US immigration reform requires courage, says Enda Kenny

Taoiseach praises US president Barack Obama for his ‘decisiveness’ on the issue

Enda Kenny and Barack Obama meet  ahead of a  St Patrick’s Day lunch. Photograph: Jonathan Ernst/Reuters

Enda Kenny and Barack Obama meet ahead of a St Patrick’s Day lunch. Photograph: Jonathan Ernst/Reuters

 

Taoiseach Enda Kenny said US immigration reform can only be achieved with courage and praised Barack Obama’s “decisiveness” on the issue as Mr Obama hailed the contribution of Irish immigrants in the US.

Speaking after their annual St Patrick’s Day meeting in the Oval Office, Mr Obama said he and Mr Kenny shared the view that one of the great strengths of the United States has always been its willingness to welcome new immigrants to its shores.

“That is what has made us unique and special,” said the US president. “Nobody has contributed more to the growth and dynamism of the US economy than our Irish immigrants. That continues to be the case.”

Mr Kenny said in his remarks to reporters after their meeting that the two leaders had discussed visa waivers that would allow illegal Irish immigrants to travel back and forth freely to Ireland and the US.

“I would hope that at the end of the day that political leadership here in Washington, the greatest nation… can actually deal with this particular problem,” Mr Kenny said.

“It can only be dealt with by having courage and leadership.”

The Taoiseach said he hoped Irish people would be allowed to travel back and forth between the US and Ireland while on the “road to legitimacy”.

The Government hoped the “decisiveness of President Obama on this can bear fruit”, he said.

The Republican Party has blocked wider immigration reform that would put the estimated 11 million illegal immigrants in the US on a path to citizenship.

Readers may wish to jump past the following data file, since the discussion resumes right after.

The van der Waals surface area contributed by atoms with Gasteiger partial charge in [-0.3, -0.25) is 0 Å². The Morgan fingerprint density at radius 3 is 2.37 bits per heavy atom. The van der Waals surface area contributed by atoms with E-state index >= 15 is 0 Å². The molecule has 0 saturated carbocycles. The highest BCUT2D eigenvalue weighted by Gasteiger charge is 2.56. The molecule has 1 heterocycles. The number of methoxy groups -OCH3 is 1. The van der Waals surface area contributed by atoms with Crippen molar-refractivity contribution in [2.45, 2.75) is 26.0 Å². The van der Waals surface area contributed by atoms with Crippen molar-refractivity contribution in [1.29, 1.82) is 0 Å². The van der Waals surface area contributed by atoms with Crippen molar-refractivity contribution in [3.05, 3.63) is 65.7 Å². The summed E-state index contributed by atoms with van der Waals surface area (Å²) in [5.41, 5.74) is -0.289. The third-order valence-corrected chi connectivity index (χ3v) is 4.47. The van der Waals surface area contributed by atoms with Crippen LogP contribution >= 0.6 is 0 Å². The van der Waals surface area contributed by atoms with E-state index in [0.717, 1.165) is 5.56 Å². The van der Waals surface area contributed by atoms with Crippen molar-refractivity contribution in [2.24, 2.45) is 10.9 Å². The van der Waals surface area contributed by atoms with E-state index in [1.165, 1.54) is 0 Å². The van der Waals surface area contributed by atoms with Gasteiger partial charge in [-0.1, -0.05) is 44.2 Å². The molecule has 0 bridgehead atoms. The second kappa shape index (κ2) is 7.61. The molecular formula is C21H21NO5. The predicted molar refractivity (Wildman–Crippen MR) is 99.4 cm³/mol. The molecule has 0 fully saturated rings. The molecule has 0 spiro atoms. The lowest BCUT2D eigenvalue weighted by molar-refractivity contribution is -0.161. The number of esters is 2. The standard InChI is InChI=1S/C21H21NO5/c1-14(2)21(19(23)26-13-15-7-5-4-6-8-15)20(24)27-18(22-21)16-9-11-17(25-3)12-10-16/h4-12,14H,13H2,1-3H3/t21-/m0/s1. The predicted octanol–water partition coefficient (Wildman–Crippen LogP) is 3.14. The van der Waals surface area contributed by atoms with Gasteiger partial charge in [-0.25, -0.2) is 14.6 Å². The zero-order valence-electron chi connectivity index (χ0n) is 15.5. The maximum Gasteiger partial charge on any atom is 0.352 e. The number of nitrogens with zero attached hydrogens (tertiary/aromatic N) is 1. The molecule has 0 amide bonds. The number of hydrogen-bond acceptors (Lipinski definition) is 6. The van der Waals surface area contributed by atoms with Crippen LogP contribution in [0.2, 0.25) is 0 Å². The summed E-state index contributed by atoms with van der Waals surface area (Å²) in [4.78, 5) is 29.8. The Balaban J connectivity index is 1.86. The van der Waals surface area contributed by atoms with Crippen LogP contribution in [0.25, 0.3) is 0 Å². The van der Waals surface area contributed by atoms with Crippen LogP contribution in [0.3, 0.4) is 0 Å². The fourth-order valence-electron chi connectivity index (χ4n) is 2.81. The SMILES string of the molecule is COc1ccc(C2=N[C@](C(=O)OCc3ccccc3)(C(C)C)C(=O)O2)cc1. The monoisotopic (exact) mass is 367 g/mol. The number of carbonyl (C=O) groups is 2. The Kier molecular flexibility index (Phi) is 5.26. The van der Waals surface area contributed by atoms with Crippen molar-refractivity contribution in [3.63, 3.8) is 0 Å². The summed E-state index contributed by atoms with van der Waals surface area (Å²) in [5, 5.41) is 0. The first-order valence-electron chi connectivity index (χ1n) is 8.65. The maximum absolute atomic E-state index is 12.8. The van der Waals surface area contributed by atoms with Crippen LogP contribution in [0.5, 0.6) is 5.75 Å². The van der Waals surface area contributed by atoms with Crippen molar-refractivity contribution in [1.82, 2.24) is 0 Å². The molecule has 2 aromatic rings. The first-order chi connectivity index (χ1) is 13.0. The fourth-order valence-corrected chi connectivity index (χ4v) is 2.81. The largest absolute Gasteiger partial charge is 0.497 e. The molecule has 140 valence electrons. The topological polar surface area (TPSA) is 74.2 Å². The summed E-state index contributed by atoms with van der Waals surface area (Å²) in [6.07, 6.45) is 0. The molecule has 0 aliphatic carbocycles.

In the absence of an agreement with his political opponents, the president issued executive orders last year to shield up to five million illegal immigrants from deportation, including thousands of Irish.

Move blocked

The move was blocked after Republicans brought a court challenge claiming Mr Obama had exceeded his lawful authority.

Speaking after a meeting that lasted about 30 minutes, the president noted the Irish economic recovery, saying Ireland was “on the move after a very challenging financial crisis and economic recession”.

There were “terrific opportunities” for Ireland and the US to collaborate in creating jobs in both countries, he said.

The two men spoke about the proposed EU-US trade deal and “how we could continue the negotiations on both those fronts”.

On Northern Ireland, the president said there was “still more work to do” but he praised the Taoiseach’s work and the collaboration with the US “in encouraging both parties to arrive at peaceful resolutions that can lead to more prosperity and growth in Northern Ireland”.

Mr Kenny described his meeting with Mr Obama as constructive and conclusive.

The two men also discussed the threat of foreign fighters returning to Ireland, Europe and the US from the Middle East.

Mr Obama said they talked about “the importance of stemming the flow of foreign fighters” and “increasing deepening co-operation in counter-terrorism and countering foreign fighters flows.